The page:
No matter who you voted for November 8, if you claim to be a Christian and you are part of a church community, you are asking yourself: “What should/can I do now, in the aftermath of the elections?”
Like many Christians (not all, I realize), I was both surprised and deeply concerned after Donald Trump won the electoral college, and it has taken a while to process my feelings and the facts, and to develop some footing for future action. The Sunday before we voted on Tuesday, I was glad to hear from the pastor of our home church, Hope Central Church in Jamaica Plain, MA – not knowing at that point just what the outcome of the election would be – that our church sanctuary would be open on Wednesday for people to gather in silence “after the noise” of the contentious campaign. This was what was needed. People came, and from the surrounding community as well, to rest in the Holy Spirit and to regroup. In my view this was a simple and profound, non-politicized act of witness to the reign of God.
The research I conducted with congregations in transformation showed that one of the things that changed about them from before transformation to the present was their new practiced belief that church is to be about witness. Church is not just for them. They lived into this shift through twelve areas of church life. Worship was now about witness, education was about witness, welcome was about witness, etc., as well as was their increased visibility and action in the wider community. Their witness in word and deed also became bolder than it had been when they were in the throws of decline. As I reflected theologically upon the way they were now practicing their beliefs, and sought to name that to which they were now bearing witness, I concluded that it was to the good news of God’s leadership/reign – the good news that Jesus proclaimed and embodied.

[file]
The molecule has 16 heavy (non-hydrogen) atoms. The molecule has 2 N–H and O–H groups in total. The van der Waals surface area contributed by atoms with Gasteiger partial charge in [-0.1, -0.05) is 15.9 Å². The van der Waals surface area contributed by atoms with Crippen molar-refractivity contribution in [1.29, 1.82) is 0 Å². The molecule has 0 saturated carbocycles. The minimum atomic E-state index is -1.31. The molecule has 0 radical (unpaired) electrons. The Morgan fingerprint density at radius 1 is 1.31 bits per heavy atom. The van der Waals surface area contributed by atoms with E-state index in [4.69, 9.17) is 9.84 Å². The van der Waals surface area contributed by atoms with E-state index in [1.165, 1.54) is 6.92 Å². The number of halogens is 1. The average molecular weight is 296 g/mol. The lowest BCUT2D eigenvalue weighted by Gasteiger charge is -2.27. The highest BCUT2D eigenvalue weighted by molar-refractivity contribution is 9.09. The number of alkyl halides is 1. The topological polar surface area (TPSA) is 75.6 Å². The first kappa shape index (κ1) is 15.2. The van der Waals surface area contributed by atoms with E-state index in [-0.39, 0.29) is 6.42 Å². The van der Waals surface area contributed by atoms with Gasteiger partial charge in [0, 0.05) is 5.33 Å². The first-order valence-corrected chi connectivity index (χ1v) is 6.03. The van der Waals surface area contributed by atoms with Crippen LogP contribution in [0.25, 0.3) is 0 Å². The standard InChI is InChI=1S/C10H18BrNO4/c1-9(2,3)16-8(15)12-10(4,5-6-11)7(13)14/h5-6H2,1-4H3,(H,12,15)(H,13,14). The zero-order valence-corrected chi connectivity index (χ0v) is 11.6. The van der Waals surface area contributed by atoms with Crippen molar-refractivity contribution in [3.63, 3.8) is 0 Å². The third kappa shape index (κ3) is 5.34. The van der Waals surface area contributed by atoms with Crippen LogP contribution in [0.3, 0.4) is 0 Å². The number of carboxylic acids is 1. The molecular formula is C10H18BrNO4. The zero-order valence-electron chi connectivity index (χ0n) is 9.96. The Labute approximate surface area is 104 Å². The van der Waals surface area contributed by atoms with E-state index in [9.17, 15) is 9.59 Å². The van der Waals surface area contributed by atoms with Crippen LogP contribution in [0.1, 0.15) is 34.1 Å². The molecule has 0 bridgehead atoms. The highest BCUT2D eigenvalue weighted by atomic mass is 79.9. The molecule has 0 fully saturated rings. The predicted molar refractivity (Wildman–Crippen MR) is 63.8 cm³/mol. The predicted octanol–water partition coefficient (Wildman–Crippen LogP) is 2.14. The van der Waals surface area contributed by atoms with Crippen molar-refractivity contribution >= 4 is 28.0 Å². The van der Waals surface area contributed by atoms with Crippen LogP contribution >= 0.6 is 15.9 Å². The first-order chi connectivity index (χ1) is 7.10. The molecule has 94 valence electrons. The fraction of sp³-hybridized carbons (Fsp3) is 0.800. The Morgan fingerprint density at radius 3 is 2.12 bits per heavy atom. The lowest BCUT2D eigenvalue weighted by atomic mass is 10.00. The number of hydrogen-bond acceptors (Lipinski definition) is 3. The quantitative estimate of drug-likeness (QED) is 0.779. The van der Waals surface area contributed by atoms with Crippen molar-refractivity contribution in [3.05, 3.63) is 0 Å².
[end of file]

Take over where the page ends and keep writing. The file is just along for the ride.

In my estimation, this season of our country’s life calls for more than the kind of comfortable silence that supports the status quo, or a superficial unity. It requires bold witness from people of faith, the kind that is prayerfully grounded in the Gospel of Jesus Christ, reflects the reign of God, and is Spirit-led. As such, your bold witness will be contextualized to your church and your community. It will arise with integrity from your gifts, but amplified, and it will transform you as much or more than others. It will be a witness of integrity; strategic, never violent, and for the long haul.
So in my context, were I pastoring a congregation, I would push my shy self to:
- Boldly gather circles of conversation, even across political differences and surely across color, class, and gender, in order to process the elections together, understand one another, and find common ground; maybe even to discern the lead of God for action. Yes, participants would indeed need to agree to behaviors of “generous listening” (Susan Garrett) and respectful speech, building their capacity for such in the process of this dialogue.
- Boldly stand vigil in solidarity and advocate for “the least of these” as Jesus commanded (credit for this thought to Rachel Bell). Following this call of Christ will mean witness not in words alone, but service unto the poor, the hungry, the sick, the imprisoned…and to those who are most vulnerable and afraid for their safety in the wake of campaign rhetoric and life experience: people of color, immigrants, Muslims, and LGBTQ sisters and brothers.
- Boldly speak and write, with respect and compassion, about our deepest moral values. To me, this means describing what the world would be like if what God wanted was desired and done, that is, to draw a compelling picture of what Jesus prayed for: “the reign of God on earth as it is in heaven.” What does that world look like? And as compared to what we have now? Exercising the courage of the Holy Spirit, you and I and our congregations can ask this question out loud at appropriate junctures, and we just may provoke Amen Action from others as they catch the reign of God vision.